Whether you train competitively or just to keep yourself in shape, you’re probably familiar with rest days, or days in your fitness schedule when you break from your training routine and skip exercise. Rest days are incredibly important, as they allow your body to recover. Without proper rest, your body and muscles don’t have the necessary time to rebuild and rejuvenate, which can cause some nasty side effects. “If we don’t give our body rest days, the stress will add up. Cortisol levels will become chronically elevated. [This] causes problems such as fat storage, thyroid trouble, and other hormonal issues,” says Kyra Williams, NASM-certified personal trainer and coach for USA Weightlifting and USA Powerlifting. “Not only that, but our brain actually needs to take time away from the gym or workouts to focus on other facets of life and other important issues that require our attention.”
In other words, if you never take a day off, you can easily burn out. So take your rest days. But also, make sure you’re taking them correctly. It’s easy to turn a rest day into something more and it’s not always easy to completely relax. To make sure you’re getting the most out of your rest days (and enough of them), we asked top fitness instructors to reveal the most common rest day mistakes exercisers make on their days off.
You’re still going to the gym.
So, basically, you’re skipping your rest days. As we know, rest days aren’t just great in theory—they’re essential. In fact, if you fail to take rest days, you may experience unrelenting muscle soreness, according to Rachel Straub, M.S., C.S.C.S., coauthor of Weight Training Without Injury. “Muscle soreness is a good thing in moderation. But when it gets to the point that you are taking painkillers on an ongoing basis or cannot exercise with proper form, you are setting yourself up for serious injury,” she says.
Skip the gym entirely on rest days. If you feel cooped up or bored, take a walk outside—and keep it slow and steady. Ideally, your rest days are spent in a full state of rest—think, binge-watching TV. So do try to fill your time with relaxing activities like meditating, reading, or even sleeping.
You’re replacing rest days with low-impact exercises.
Even if the majority (or all) of the exercises you perform are low intensity, you still need a rest day now and then. “Low-impact exercise can still be strenuous, depending on your level of fitness,” Straub says. “Overtraining a muscle can lead to serious injury. So don’t be too quick to dismiss the importance of rest days.”
You don’t need to be running five days a week to require a rest day. For example, if you currently do Pilates three days in a row (and perform the same exercises), it’s important to take a day off in between. Rest days also are not necessarily days to fit in lower impact activities like strength training or Vinyasa yoga. These days are for strictly chilling out and letting all your muscles relax and rebuild.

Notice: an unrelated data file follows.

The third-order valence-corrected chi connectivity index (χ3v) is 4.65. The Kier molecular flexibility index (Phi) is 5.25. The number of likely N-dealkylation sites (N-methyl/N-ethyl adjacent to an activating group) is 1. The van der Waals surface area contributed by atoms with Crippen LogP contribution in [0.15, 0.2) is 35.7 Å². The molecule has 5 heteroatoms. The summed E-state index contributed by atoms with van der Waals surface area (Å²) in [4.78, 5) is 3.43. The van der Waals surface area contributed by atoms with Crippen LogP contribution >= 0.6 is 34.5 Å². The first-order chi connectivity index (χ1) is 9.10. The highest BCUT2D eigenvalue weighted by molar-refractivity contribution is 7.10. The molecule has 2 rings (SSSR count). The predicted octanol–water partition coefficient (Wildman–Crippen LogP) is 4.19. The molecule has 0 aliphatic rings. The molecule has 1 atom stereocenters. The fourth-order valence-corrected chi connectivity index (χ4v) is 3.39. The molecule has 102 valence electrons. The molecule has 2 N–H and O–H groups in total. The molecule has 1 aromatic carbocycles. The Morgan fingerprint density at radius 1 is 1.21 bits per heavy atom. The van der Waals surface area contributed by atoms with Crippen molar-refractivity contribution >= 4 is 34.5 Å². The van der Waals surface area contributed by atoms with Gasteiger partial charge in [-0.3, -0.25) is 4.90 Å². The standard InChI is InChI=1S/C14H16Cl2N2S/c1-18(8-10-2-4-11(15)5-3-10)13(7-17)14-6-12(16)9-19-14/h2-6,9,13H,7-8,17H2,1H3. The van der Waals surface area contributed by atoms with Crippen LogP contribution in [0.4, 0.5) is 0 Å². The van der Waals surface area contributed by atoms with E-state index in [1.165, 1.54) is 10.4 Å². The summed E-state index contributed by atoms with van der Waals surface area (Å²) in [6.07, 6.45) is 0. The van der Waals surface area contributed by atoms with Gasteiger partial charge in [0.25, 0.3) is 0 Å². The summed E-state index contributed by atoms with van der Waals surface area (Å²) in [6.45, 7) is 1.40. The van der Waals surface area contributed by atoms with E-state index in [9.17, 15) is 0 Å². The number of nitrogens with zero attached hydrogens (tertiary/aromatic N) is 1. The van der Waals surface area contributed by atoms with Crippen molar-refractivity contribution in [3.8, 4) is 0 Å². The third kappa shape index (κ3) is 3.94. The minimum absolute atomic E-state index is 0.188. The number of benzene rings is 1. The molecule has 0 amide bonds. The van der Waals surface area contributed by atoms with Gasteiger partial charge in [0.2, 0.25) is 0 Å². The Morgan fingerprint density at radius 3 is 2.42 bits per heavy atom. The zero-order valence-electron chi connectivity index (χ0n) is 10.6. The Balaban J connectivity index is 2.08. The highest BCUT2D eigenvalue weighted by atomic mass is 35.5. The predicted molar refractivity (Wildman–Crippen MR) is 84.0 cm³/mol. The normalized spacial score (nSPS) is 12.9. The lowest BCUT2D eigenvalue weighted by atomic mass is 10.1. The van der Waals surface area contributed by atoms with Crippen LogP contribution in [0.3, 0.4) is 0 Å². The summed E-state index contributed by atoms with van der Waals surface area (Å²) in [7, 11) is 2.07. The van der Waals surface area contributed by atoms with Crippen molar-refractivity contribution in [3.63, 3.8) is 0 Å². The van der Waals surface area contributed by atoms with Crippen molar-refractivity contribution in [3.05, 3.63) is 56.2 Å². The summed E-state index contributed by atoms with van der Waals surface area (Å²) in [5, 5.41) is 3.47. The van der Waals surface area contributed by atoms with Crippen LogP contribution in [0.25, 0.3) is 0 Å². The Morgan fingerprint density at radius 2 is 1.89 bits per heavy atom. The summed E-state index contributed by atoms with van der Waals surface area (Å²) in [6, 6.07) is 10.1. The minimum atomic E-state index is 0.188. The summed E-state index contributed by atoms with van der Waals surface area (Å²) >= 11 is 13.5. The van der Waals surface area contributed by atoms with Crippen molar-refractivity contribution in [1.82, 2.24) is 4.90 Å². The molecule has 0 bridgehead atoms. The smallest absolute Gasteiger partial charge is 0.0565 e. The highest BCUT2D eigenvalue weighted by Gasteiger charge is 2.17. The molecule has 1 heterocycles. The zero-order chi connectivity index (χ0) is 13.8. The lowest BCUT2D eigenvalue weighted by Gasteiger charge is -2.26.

You’re abandoning your nutrition plan.
Simply sitting out a trip to the gym and resting your body is only one part of the rest day equation, according to Roger E. Adams, Ph.D., Houston-based dietitian and founder of Eat Right Fitness. Proper nutrition is key to recovery. “Be sure to load up on extra protein, especially after those intense workouts and resistance training sessions. If you are doing longer-duration workouts, like training for a half marathon or even a 10K, you may need to increase your carbohydrate intake,” he says. “This ensures your body has enough glycogen (stored carbs) to power through those long runs, rides, etc.”
Pay attention to your nutrition on rest days and maybe even look at them as an opportunity to completely refuel. If your diet has been super clean for the week, consider upping your carb intake, too. This will help fill up those depleted glycogen stores and also give your body a little bit more than protein and veggies to snack on.
On the other hand, don’t take a day off exercise as a day off everything. Cheat days, like rest days, are actually crucial for keeping us on track, but overdoing the snacking on your rest day might set you up for disaster when you’re ready to hit the gym again. Feel free to indulge a little to get your energy stores ready for upcoming workouts, but don’t make yourself sick in the process.
You’re not de-stressing.
In addition to resting physically on your day off, it’s also important to rest your mind. “Stress from work and life can creep into how well you perform,” Adams warns. On your rest day, he recommends trying to avoid activities that could cause you stress. These include checking your work emails (if you can help it) and doing chores around the house. Consider this a physical, mental, and emotional rest day. You need this reset to come back strong and healthy from every angle. If you need to, let your friends, family, and coworkers (if it’s not a workday) know about your break day ahead of time. That will minimize any temptation to focus on things besides your rest.